5.3 Prions

Learning Objectives

  • Describe prions and their unique characteristics

Research attempts to discover the causative agents of previously uninvestigated diseases have led to the discovery of nonliving disease agents quite different from viruses. These include particles consisting only of RNA or only of protein that, nonetheless, are able to self-propagate at the expense of a host—a key similarity to viruses that allows them to cause disease conditions. To date, these discoveries include viroids, virusoids, and the proteinaceous prions.

Prions

At one time, scientists believed that any infectious particle must contain DNA or RNA. Then, in 1982, Stanley Prusiner, a medical doctor studying scrapie (a fatal, degenerative disease in sheep) discovered that the disease was caused by proteinaceous infectious particles, or prions. Because proteins are acellular and do not contain DNA or RNA, Prusiner’s findings were originally met with resistance and skepticism; however, his research was eventually validated, and he received the Nobel Prize in Physiology or Medicine in 1997.

A prion is a misfolded rogue form of a normal protein (PrPc) found in the cell. This rogue prion protein (PrPsc), which may be caused by a genetic mutation or occur spontaneously, can be infectious, stimulating other endogenous normal proteins to become misfolded, forming plaques (see Figure 5.10). Today, prions are known to cause various forms of transmissible spongiform encephalopathy (TSE) in human and animals. TSE is a rare degenerative disorder that affects the brain and nervous system. The accumulation of rogue proteins causes the brain tissue to become sponge- like, killing brain cells and forming holes in the tissue, leading to brain damage, loss of motor coordination, and dementia. Infected individuals are mentally impaired and become unable to move or speak. There is no cure, and the disease progresses rapidly, eventually leading to death within a few months or years.

Endogenous normal prion protein (PrPc) is converted into the disease-causing form (PrPsc) when it encounters this variant form of the protein. PrPsc may arise spontaneously in brain tissue, especially if a mutant form of the protein is present, or it may originate from misfolded prions consumed in food that eventually find their way into brain tissue.
Figure 5.10 Endogenous normal prion protein (PrPc) is converted into the disease-causing form (PrPsc) when it encounters this variant form of the protein. PrPsc may arise spontaneously in brain tissue, especially if a mutant form of the protein is present, or it may originate from misfolded prions consumed in food that eventually find their way into brain tissue. (credit b: modification of work by USDA)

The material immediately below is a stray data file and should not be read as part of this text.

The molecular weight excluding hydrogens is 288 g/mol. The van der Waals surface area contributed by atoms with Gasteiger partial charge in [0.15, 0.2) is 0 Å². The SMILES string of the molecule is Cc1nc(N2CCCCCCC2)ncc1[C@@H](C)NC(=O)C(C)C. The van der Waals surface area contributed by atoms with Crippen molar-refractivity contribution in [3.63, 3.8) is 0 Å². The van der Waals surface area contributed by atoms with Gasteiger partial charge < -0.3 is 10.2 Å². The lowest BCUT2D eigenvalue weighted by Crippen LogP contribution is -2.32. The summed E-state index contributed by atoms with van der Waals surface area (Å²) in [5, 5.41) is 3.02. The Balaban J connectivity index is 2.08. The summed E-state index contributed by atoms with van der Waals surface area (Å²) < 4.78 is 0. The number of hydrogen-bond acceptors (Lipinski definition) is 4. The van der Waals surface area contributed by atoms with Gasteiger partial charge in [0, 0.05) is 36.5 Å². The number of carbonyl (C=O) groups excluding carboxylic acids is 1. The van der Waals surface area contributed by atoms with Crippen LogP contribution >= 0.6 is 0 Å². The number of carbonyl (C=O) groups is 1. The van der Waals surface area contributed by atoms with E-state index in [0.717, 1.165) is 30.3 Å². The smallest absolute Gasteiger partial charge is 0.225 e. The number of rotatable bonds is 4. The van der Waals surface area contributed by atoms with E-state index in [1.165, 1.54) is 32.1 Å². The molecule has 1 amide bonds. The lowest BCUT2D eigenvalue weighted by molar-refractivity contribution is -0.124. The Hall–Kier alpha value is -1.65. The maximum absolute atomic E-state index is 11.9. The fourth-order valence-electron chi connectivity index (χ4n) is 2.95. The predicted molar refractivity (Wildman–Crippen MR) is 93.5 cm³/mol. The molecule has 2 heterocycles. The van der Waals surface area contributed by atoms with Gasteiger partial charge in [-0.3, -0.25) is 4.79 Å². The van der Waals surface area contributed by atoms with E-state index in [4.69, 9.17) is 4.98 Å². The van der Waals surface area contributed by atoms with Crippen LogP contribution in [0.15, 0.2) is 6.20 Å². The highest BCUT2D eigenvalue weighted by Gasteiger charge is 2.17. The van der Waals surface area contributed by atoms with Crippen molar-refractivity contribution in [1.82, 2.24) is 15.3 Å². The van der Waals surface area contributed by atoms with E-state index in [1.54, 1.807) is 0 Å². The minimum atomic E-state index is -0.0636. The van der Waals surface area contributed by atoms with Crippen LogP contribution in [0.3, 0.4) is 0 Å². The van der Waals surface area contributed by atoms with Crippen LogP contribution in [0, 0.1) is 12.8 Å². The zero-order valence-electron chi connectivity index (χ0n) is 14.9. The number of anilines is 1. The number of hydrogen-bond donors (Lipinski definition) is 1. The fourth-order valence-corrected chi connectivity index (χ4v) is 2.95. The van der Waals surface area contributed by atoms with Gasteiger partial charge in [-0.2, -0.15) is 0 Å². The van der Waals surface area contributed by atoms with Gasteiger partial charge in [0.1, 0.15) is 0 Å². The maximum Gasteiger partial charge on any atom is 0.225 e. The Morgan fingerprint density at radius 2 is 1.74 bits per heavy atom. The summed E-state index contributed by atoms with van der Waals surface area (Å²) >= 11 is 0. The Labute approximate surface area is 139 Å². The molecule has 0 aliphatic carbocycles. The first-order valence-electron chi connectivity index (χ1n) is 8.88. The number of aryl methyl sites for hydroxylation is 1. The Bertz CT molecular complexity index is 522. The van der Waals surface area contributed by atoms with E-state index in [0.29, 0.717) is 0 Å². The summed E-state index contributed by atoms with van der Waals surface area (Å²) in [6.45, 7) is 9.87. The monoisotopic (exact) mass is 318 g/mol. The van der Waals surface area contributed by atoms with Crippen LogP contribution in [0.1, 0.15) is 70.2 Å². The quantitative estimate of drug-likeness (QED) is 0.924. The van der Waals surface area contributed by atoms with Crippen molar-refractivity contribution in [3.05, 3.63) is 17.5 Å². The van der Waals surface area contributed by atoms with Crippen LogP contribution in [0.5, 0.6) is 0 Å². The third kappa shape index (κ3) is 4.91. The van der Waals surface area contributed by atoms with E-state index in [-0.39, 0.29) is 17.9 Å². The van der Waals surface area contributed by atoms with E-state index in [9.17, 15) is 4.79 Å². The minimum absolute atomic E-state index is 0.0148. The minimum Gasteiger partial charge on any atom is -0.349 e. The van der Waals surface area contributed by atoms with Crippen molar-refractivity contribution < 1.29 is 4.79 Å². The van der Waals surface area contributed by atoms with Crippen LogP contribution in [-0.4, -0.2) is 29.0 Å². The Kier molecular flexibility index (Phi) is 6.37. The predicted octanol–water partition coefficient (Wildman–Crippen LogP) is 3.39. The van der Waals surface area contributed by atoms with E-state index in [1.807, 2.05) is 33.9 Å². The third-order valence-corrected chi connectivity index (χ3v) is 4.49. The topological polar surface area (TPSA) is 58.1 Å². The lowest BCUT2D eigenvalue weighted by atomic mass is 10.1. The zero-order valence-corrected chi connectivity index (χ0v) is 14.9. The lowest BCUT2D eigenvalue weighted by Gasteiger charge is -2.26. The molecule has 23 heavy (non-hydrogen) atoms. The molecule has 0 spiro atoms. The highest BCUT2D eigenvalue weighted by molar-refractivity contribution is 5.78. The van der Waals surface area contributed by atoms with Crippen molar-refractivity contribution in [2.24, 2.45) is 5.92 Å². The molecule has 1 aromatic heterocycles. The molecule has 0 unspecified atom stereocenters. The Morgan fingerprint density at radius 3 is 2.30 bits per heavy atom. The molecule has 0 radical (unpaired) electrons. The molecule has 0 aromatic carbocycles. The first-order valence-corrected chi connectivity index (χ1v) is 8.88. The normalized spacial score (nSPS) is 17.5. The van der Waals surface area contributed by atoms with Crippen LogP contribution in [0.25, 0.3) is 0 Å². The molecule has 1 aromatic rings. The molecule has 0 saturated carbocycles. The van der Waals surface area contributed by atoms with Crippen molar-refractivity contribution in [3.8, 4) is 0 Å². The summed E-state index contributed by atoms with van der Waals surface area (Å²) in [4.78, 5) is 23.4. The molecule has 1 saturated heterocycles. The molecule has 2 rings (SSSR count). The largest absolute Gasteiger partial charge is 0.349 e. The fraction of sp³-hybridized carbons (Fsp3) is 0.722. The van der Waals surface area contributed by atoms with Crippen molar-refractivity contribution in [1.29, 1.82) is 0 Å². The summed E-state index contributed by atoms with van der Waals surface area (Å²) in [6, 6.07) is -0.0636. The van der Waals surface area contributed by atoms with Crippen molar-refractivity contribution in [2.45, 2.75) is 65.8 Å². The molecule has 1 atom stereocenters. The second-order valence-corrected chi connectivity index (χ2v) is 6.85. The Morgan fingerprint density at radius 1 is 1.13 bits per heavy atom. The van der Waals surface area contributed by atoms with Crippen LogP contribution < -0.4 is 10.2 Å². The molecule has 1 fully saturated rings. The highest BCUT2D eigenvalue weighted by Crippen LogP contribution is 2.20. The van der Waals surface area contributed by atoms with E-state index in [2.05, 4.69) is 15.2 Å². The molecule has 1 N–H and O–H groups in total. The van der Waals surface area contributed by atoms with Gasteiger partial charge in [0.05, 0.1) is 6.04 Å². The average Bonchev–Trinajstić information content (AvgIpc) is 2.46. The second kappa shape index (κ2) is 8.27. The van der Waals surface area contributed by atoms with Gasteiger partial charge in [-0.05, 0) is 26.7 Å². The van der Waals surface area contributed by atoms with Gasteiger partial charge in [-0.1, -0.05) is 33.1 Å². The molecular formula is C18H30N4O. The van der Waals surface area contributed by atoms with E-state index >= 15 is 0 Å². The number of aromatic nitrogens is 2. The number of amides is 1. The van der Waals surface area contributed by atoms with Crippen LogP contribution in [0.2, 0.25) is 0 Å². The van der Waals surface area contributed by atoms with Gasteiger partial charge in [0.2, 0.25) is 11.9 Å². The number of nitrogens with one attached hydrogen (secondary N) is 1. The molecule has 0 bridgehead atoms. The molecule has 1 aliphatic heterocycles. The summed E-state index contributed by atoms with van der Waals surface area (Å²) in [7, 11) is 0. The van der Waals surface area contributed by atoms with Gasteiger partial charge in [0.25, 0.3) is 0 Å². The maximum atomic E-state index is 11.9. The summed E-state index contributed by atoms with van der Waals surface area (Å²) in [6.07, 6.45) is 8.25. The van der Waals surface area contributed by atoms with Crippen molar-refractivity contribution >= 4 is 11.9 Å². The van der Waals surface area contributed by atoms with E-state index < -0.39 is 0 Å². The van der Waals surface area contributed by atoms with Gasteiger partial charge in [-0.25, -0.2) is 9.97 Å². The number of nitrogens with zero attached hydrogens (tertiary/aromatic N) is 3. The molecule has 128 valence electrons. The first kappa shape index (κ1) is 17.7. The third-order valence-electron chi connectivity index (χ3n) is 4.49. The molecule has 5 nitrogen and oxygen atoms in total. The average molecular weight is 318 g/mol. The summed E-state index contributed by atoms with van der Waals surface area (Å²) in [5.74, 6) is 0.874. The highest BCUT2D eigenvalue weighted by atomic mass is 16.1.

Creutzfeldt-Jakob disease (CJD) is a fatal disease that causes degeneration of neural tissue. (a) These brain scans compare a normal brain to one with CJD. (b) Compared to a normal brain, the brain tissue of a CJD patient is full of sponge-like lesions, which result from abnormal formations of prion protein.
Figure 5.11 Creutzfeldt-Jakob disease (CJD) is a fatal disease that causes degeneration of neural tissue. (a) These brain scans compare a normal brain to one with CJD. (b) Compared to a normal brain, the brain tissue of a CJD patient is full of sponge-like lesions, which result from abnormal formations of prion protein. (credit a (right): modification of work by Dr. Laughlin Dawes; credit b (top): modification of work by Suzanne Wakim; credit b (bottom): modification of work by Centers for Disease Control and Prevention)

TSEs in humans include kuru, fatal familial insomnia, and Creutzfeldt- Jakob disease (see Figure 5.11). TSEs in animals include mad cow disease, scrapie (in sheep and goats), and chronic wasting disease (in elk and deer). TSEs can be transmitted between animals and from animals to humans by eating contaminated meat or animal feed. Transmission between humans can occur through heredity (as is often the case with CJD) or by contact with contaminated tissue, as might occur during a blood transfusion or organ transplant. There is no evidence for transmission via casual contact with an infected person.

Prions are extremely difficult to destroy because they are resistant to heat, chemicals, and radiation. Even standard sterilization procedures do not ensure the destruction of these particles. Currently, there is no treatment or cure for TSE disease, and contaminated meats or infected animals must be handled according to federal guidelines to prevent transmission.

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  • Does a prion have a genome?

Link to Learning

For more information on the handling of animals and prion-contaminated materials, visit the guidelines published on the CDC (https://www.openstax.org/l/22cdccontaminat) and WHO (https://www.openstax.org/l/22whocontaminat) websites.

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